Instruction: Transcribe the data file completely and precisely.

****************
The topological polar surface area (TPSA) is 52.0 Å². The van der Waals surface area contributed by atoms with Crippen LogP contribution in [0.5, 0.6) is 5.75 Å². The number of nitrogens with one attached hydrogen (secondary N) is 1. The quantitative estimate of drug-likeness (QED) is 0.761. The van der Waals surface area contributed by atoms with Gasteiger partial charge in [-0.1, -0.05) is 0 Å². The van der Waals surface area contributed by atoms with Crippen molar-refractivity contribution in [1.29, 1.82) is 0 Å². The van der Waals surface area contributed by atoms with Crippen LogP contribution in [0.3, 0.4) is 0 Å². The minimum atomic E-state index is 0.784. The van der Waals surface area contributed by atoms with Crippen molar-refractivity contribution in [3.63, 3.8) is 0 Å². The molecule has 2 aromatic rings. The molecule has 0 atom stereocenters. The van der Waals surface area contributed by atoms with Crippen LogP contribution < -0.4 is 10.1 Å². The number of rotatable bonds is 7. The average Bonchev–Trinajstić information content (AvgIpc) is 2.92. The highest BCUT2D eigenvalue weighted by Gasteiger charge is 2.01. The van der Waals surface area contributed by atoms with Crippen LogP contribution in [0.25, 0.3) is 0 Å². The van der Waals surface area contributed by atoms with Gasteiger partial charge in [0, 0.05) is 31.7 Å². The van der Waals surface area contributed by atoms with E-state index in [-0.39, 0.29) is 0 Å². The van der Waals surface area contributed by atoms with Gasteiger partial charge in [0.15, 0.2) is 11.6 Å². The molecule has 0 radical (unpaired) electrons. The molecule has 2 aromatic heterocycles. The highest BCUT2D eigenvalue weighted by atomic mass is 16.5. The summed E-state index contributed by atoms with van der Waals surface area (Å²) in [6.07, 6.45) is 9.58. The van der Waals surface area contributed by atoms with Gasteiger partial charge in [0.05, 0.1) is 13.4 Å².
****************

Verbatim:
The topological polar surface area (TPSA) is 52.0 Å². The van der Waals surface area contributed by atoms with Crippen LogP contribution in [0.5, 0.6) is 5.75 Å². The number of nitrogens with one attached hydrogen (secondary N) is 1. The quantitative estimate of drug-likeness (QED) is 0.761. The van der Waals surface area contributed by atoms with Gasteiger partial charge in [-0.1, -0.05) is 0 Å². The van der Waals surface area contributed by atoms with Crippen molar-refractivity contribution in [1.29, 1.82) is 0 Å². The van der Waals surface area contributed by atoms with Crippen LogP contribution in [0.3, 0.4) is 0 Å². The minimum atomic E-state index is 0.784. The van der Waals surface area contributed by atoms with Crippen molar-refractivity contribution in [3.63, 3.8) is 0 Å². The molecule has 2 aromatic rings. The molecule has 0 atom stereocenters. The van der Waals surface area contributed by atoms with Crippen LogP contribution < -0.4 is 10.1 Å². The number of rotatable bonds is 7. The average Bonchev–Trinajstić information content (AvgIpc) is 2.92. The highest BCUT2D eigenvalue weighted by Gasteiger charge is 2.01. The van der Waals surface area contributed by atoms with Crippen LogP contribution in [0.25, 0.3) is 0 Å². The van der Waals surface area contributed by atoms with Gasteiger partial charge in [0, 0.05) is 31.7 Å². The van der Waals surface area contributed by atoms with E-state index in [-0.39, 0.29) is 0 Å². The van der Waals surface area contributed by atoms with Gasteiger partial charge in [0.15, 0.2) is 11.6 Å². The molecule has 0 radical (unpaired) electrons. The molecule has 2 aromatic heterocycles. The highest BCUT2D eigenvalue weighted by atomic mass is 16.5. The summed E-state index contributed by atoms with van der Waals surface area (Å²) in [6.07, 6.45) is 9.58. The van der Waals surface area contributed by atoms with Gasteiger partial charge in [0.05, 0.1) is 13.4 Å².